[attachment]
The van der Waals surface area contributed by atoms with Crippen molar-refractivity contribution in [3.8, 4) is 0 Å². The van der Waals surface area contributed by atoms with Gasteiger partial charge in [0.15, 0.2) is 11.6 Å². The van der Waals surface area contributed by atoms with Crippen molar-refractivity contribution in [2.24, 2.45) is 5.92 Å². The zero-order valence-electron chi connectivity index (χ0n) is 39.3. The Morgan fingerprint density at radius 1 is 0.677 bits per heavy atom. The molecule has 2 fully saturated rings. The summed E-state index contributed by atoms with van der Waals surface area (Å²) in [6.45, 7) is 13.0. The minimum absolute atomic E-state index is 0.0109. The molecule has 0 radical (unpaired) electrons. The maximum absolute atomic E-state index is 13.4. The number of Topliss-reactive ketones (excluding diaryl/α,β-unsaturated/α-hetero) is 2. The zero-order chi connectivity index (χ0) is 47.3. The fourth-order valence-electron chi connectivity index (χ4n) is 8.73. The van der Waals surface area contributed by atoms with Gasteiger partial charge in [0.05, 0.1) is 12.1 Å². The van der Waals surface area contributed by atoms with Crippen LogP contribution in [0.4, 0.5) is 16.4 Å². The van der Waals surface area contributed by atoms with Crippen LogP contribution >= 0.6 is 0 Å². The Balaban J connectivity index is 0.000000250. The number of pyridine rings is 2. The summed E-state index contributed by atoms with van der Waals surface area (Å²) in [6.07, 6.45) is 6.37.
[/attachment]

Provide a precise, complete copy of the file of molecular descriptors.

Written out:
The van der Waals surface area contributed by atoms with Crippen molar-refractivity contribution in [3.8, 4) is 0 Å². The van der Waals surface area contributed by atoms with Gasteiger partial charge in [0.15, 0.2) is 11.6 Å². The van der Waals surface area contributed by atoms with Crippen molar-refractivity contribution in [2.24, 2.45) is 5.92 Å². The zero-order valence-electron chi connectivity index (χ0n) is 39.3. The Morgan fingerprint density at radius 1 is 0.677 bits per heavy atom. The molecule has 2 fully saturated rings. The summed E-state index contributed by atoms with van der Waals surface area (Å²) in [6.45, 7) is 13.0. The minimum absolute atomic E-state index is 0.0109. The molecule has 0 radical (unpaired) electrons. The maximum absolute atomic E-state index is 13.4. The number of Topliss-reactive ketones (excluding diaryl/α,β-unsaturated/α-hetero) is 2. The zero-order chi connectivity index (χ0) is 47.3. The fourth-order valence-electron chi connectivity index (χ4n) is 8.73. The van der Waals surface area contributed by atoms with Gasteiger partial charge in [0.05, 0.1) is 12.1 Å². The van der Waals surface area contributed by atoms with Crippen LogP contribution in [0.4, 0.5) is 16.4 Å². The van der Waals surface area contributed by atoms with Crippen LogP contribution >= 0.6 is 0 Å². The Balaban J connectivity index is 0.000000250. The number of pyridine rings is 2. The summed E-state index contributed by atoms with van der Waals surface area (Å²) in [6.07, 6.45) is 6.37.